Abdul Naji (Aly Ben Ayed) alleges that his brother was murdered and a precious artifact – one of the Dead Sea Scrolls – was stolen from him. David Main is sympathetic, but doesn’t believe Naji has much of a case – unless he can force a libel action (by penning a thinly disguised novel about these events). The book is swiftly published and a libel action is forthcoming, but not in the way Main was expecting ….
The first of two Main Chance scripts by Louis Marks, The Walls of Jericho features an increased role for Anna Palk (as Sarah Courtney), who has a little more to do for once than just take messages and look at Main in a worried and/or affectionate way (Sarah’s the one who befriends Naji and brings his case to Main’s attention). As per usual, Main begins by telling her (and later him) that there’s absolutely nothing to be done. But since that would make for a rather dull fifty minutes, by now the attentive viewer will be well aware that he’s bound to have a trick or two up his sleeve.
There’s a similar trick to be pulled in the episode’s ‘b’ plot (Main’s car is severely damaged when a lorry sheds its load of oil drums right onto it). The company who owns the lorry aren’t admitting liability and both Margaret and Henry Castleton are convinced there’s nothing to be done, but wily old David Main pulls something out of the bag.
It’s something of a story contrivance that the scroll is put up for auction at exactly the same time Naji’s book is published. The name of the auction house – Christaby’s – rather tickles me (an obvious amalgamation of Christie’s and Sotherby’s).
The seller of the scroll – Professor Ian Allardyce (Freddie Jones) – isn’t the man Naji alleges murdered his brother (Allardyce bought the scroll off this apparent murderer). But the problem for Main is that, as the current owner of the scroll, Allardyce is the one who’s been libeled and he’s been convinced to sue.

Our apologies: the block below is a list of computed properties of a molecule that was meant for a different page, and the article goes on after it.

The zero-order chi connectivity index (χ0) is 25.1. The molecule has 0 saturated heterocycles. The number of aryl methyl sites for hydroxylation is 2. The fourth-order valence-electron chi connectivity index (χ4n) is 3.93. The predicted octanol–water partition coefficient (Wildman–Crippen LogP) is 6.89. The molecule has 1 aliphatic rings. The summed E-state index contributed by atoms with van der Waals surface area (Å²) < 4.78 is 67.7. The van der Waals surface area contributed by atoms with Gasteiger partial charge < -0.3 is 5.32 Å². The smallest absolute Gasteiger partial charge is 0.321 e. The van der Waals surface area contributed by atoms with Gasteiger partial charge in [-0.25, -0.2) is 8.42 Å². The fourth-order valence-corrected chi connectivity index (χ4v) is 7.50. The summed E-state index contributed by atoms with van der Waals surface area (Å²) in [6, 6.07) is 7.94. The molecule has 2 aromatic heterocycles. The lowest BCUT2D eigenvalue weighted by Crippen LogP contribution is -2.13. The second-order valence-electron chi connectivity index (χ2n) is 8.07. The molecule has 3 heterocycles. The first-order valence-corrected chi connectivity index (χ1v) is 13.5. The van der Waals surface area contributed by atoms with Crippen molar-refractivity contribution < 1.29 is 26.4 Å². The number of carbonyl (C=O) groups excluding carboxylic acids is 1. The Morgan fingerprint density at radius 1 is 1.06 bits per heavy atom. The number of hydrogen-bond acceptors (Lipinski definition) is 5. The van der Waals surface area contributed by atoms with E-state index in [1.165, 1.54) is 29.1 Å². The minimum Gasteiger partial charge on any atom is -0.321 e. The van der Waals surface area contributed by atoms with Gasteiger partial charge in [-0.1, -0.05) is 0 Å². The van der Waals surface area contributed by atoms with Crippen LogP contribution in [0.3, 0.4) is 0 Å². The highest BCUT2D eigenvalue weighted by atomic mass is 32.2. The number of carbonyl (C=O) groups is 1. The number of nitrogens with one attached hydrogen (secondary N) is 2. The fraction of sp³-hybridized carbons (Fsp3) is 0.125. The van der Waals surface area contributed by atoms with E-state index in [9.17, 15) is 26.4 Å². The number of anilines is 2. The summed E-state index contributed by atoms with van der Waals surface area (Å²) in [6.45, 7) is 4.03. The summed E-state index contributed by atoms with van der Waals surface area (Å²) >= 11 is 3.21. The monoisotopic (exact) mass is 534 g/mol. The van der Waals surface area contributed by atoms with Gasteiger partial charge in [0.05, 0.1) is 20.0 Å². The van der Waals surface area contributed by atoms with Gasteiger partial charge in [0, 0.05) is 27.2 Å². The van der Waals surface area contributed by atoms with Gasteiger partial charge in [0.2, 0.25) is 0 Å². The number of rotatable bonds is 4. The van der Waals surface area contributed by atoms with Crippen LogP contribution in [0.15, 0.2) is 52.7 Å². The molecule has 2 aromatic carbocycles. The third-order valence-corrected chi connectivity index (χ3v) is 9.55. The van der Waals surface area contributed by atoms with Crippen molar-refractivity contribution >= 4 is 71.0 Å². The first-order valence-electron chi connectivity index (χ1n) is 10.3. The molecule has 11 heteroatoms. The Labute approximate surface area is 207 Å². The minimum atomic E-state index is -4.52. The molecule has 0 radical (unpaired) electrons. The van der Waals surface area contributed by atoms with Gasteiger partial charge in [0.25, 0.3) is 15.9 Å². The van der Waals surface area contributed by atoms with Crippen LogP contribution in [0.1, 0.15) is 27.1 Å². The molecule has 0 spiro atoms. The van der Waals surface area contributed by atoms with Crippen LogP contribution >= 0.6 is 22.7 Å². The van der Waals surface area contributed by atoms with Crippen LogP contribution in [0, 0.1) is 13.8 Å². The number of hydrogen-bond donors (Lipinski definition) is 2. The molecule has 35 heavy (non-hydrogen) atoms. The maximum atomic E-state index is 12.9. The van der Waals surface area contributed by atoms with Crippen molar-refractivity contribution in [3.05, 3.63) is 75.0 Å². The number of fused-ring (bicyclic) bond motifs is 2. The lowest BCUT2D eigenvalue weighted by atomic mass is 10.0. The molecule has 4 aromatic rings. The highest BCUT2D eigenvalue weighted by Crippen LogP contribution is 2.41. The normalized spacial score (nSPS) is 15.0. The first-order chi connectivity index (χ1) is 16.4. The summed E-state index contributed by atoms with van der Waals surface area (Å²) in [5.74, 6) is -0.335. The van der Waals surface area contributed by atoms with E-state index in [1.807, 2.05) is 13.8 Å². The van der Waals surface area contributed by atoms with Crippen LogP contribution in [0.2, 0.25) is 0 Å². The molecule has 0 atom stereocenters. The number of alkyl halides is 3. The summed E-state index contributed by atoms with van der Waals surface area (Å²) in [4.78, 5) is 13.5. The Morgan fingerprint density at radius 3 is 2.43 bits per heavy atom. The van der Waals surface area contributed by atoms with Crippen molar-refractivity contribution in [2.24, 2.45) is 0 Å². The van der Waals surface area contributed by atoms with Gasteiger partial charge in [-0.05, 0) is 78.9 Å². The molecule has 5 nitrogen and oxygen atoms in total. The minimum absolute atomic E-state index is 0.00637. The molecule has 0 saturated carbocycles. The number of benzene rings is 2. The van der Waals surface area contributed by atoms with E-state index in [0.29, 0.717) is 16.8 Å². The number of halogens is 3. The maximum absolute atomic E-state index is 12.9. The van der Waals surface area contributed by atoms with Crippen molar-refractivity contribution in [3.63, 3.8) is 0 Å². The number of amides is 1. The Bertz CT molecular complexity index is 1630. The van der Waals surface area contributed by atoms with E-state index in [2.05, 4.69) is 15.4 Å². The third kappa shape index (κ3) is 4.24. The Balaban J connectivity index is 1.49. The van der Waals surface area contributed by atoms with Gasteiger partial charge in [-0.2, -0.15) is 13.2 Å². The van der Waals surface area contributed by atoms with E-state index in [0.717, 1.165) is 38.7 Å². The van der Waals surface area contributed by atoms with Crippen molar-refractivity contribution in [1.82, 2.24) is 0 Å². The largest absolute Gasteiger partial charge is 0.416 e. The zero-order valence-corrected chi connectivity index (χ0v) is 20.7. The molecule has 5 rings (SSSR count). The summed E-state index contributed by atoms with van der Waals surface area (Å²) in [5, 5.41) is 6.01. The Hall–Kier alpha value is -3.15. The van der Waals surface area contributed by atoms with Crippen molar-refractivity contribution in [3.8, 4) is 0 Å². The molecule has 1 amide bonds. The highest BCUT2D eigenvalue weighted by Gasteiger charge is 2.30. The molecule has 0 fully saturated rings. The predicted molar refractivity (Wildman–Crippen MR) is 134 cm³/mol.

As you’d expect, Jones gives his usual polished performance. Allardyce might be the walking cliché of an academic (hard-working, distracted) but Jones manages to tease out some decent moments from this fairly stock character. Jones’ best scene occurs when Naji confronts Allardyce. It’s also good for Aly Ben Ayed, who elsewhere tends to overact a little.
Allardyce maintains that he bought the scroll in good faith, although it’s left hanging about whether or not he’s telling the truth. What isn’t in doubt is his belief that the scroll belongs in expert hands (otherwise it risks damage or destruction). That’s laudable enough, although it’s odd that he’s selling it now for a large profit (why not donate it to a museum?)
Although Main appears to have won the day, there’s a late twist in the tail regarding the scroll’s ownership. This isn’t really a surprise though – indeed, it’s odd that no-one mentioned the possibility earlier.
The Walls of Jericho isn’t top tier MC, but it clips along very nicely. Cynthia Grenville (as Allardyce’s wife, Mary) and Peter Cellier (as Braintree, a man who crosses swords with Main and fails badly) both catch the eye with small, but well-played roles.